Onions can drive you to tears. Not just because of the enzymes released when you cut them (handy hint, use a very sharp knife and you’ll cry less, or chill the onion before chopping). It’s also because their names can be confusing. Just like togs vs swimmers and flip flops and thongs, what they’re called depends on which part of the country you’re standing in. But don’t worry, we’re here to help.
Onions are building blocks of deliciousness. They’re the base of most braises, adding a subtle sweetness that’s the first layer of flavour. They’re terrific quickly pickled in salads, can be show stopping when roasted and if caramelised in a pan they’re the edible equivalent of a hug from your mum. So here’s who's who, plus three great ways to put them to work.
The nitty gritty
Essentially there are two schools of onions: dry and green. Green onions are pulled while young and still have long sprouting shoots attached. Dry onions are left to grow larger in the ground until the tops die down. Dry onion types include brown, white, eschallots, Spanish and smaller pickling onions. Green onions include spring onions, which have a small milder tasting bulb and shallots which are slim the whole way along. Both the white section and the green section of shallots are used in cooking. To make things more confusing, shallots are known as spring onions in different parts of Australia, and scallions elsewhere in the world. Are you following? Let’s break it down a little further.
Get to know the crew
Brown: Brown onions have papery golden-brown skin and a mellow sweetness. They are excellent sautéed in a mirepoix or soffritto with celery or carrot, or battered for onion rings and when they are caramelised for a long time they make even a sausage sandwich seem luxurious.
White: White onions are less pungent than brown onions and can generally be used in a similar fashion. White onions can be used raw and are an excellent addition to Mexican salsas like pico de gallo with fresh tomato and coriander, or in summery salsas with diced mango or peach and mint that you can serve with grilled seafood.
Spanish (also called Red): A Spanish onion or red onion may lose some of its colour when cooked. They are delicious roasted in segments drizzled in olive oil with some salt over the top and used in vegetable or grain salads. They can also be quickly pickled by steeping slices in vinegar with some salt. These quick pickles make a zippy addition to salads and work as a counterpoint to rich meats like pulled pork, steak or grilled sausages.
Pickling: These pickling onions are smaller than other dry varieties and yes, can be pickled whole. They can also be roasted whole, or peeled and par boiled, then glazed in a pan with butter as a final addition to classic French stews like coq au vin.
Eschallots (also called Golden or French Shallots): Eschallots are sometimes known as French Shallots or Golden Shallots and are smaller and have a milder flavour than brown onions. They are often called for in French sauces, like a red wine bordelaise sauce for steak, or a mignonette dressing for oysters.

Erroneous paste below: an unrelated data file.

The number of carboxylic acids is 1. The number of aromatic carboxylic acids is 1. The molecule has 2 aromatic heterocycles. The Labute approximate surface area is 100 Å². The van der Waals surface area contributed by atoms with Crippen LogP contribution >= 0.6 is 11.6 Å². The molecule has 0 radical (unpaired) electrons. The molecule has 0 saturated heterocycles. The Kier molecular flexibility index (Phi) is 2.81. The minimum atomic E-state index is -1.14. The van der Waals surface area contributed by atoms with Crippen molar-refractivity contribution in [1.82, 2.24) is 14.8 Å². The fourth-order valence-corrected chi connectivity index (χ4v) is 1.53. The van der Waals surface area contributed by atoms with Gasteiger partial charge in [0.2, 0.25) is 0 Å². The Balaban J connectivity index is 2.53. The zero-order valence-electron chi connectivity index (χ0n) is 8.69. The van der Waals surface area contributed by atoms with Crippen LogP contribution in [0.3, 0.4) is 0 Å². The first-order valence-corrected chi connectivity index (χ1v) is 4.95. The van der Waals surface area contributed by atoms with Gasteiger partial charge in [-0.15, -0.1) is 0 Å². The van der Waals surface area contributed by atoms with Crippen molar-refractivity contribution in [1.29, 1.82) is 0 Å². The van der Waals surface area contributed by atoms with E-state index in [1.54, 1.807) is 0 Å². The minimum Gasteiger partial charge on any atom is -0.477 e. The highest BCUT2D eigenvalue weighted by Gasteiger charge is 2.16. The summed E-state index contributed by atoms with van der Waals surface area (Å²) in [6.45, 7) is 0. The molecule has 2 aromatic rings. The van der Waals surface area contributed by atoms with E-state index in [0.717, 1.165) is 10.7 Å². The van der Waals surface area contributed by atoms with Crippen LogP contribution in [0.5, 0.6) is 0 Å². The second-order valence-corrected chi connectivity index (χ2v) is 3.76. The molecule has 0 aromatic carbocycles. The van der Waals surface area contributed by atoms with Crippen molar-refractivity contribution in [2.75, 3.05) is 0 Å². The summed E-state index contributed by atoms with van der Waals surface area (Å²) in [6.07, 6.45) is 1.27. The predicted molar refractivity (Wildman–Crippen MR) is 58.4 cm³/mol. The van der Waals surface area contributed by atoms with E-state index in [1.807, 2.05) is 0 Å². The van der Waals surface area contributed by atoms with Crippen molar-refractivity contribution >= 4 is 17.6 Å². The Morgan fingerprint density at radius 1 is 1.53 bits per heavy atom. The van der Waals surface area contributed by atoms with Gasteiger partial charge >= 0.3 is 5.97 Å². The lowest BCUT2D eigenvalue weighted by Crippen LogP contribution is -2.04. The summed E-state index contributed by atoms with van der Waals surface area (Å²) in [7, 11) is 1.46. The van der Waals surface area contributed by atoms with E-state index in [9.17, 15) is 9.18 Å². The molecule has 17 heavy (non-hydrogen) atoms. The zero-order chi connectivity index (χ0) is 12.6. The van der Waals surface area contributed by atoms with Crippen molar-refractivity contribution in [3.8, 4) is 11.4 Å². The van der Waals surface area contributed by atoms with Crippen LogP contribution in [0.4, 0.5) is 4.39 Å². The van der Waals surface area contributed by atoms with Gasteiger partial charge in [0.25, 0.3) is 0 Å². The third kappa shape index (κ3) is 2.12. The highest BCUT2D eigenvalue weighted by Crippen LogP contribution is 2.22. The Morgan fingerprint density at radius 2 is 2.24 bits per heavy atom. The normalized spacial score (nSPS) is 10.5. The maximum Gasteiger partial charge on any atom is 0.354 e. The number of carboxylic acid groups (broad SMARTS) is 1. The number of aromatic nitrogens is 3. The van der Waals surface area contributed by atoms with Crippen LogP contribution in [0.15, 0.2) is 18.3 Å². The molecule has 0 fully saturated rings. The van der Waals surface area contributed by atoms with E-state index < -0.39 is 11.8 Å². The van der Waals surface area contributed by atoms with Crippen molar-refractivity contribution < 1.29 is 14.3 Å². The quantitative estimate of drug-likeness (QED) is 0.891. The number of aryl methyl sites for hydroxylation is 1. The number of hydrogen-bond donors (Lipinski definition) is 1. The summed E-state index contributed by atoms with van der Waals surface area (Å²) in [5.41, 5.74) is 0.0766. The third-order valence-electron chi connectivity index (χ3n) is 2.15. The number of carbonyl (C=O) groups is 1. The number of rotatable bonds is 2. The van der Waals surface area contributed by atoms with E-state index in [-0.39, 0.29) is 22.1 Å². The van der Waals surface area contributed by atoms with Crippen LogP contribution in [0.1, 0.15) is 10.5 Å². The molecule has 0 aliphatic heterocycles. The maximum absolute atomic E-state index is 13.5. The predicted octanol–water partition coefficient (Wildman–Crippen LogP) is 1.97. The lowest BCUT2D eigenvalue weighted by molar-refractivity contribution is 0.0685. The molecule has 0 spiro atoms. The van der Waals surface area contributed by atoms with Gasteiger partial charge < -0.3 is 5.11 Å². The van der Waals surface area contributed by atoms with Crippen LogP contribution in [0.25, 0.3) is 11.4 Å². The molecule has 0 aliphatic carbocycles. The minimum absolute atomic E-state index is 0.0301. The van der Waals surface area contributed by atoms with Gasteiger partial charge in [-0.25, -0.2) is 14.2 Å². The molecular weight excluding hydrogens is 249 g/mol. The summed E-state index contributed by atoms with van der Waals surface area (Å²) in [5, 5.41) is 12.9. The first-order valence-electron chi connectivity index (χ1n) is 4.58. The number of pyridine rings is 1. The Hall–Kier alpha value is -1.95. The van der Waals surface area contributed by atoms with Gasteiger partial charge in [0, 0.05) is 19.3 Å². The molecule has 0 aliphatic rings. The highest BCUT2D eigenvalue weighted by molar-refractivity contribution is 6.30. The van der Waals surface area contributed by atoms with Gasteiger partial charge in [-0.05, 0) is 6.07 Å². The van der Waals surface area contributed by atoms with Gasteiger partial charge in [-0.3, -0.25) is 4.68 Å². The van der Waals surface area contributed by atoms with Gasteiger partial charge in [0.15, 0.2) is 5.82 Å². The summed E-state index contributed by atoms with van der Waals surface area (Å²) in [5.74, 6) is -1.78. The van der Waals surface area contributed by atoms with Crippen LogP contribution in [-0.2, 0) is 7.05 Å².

Spring Onions (also called Salad Onions): Spring onions, or salad onions have a crisp lovely texture which works well in salads when they are very thinly sliced (try using a microplane). They pair nicely with butter lettuce leaves, some slices of avocado and a Dijon vinaigrette. You can also use the slender green shoots, which have a robust taste that stands up well to sticky roast meats and marinades like honey and soy, hoisin and oyster sauce.
Shallots (also called Scallions): Both the green and the white sections of shallots or scallions can be used, you just want to trim the base and remove any damaged outer roots. They are frequently used cut into pinkie finger length strips in stir-fries and in Peking Duck pancakes. Finely diced on a diagonal they make great additions to dumplings, dipping sauces and can be a winning addition to a yoghurt dressing for salads and baked potatoes.
Put them to work
Caramelised Onions: You can caramelise any of the dry onions, but brown or white ones will give the best result. The only trick is to engage your patience. It will take between half an hour and 45 minutes to properly caramelise onions into a jammy muddle of glory and you need to be available to stir them from time to time. (A slower, but more hands-free option is to caramelise them in the oven in a casserole dish with a lid on it 180 C oven for up to 3 hours, or engage a slow cooker for 6-8 hours.) Use your onions on steak sandwiches, cheese toasties or with sausages and mash. If you add stock you’re three-quarters of the way to a bowl of French Onion Soup, or layer them onto flatbreads with crème Fraiche and diced bacon for a take on a German style pizza; ‘flammkuchen’. Recipe for caramelised onions here.
Pickled Onions: Quick pickled onions work best with red/Spanish onions. Sliced thinly and steeped in vinegar and a fat pinch of salt they turn a brilliant shade of fuchsia and add an instant zip and zing to salads and rich cuts of meat. Try them on slow roasted lamb shoulder or pork belly, on tacos, tomato salads or over avocado toast. Recipe for Quick Pickled Onions here.
Roasted Onions: Roasting onions is an excellent way to concentrate the flavour of any dried onion. You can either roast them whole if they are small or in segments. Use them in salads, or add them at the end to braises like coq au vin or Beef Bourguignon for an extra pop of sweetness. Recipe for Balsamic Roasted Onions here.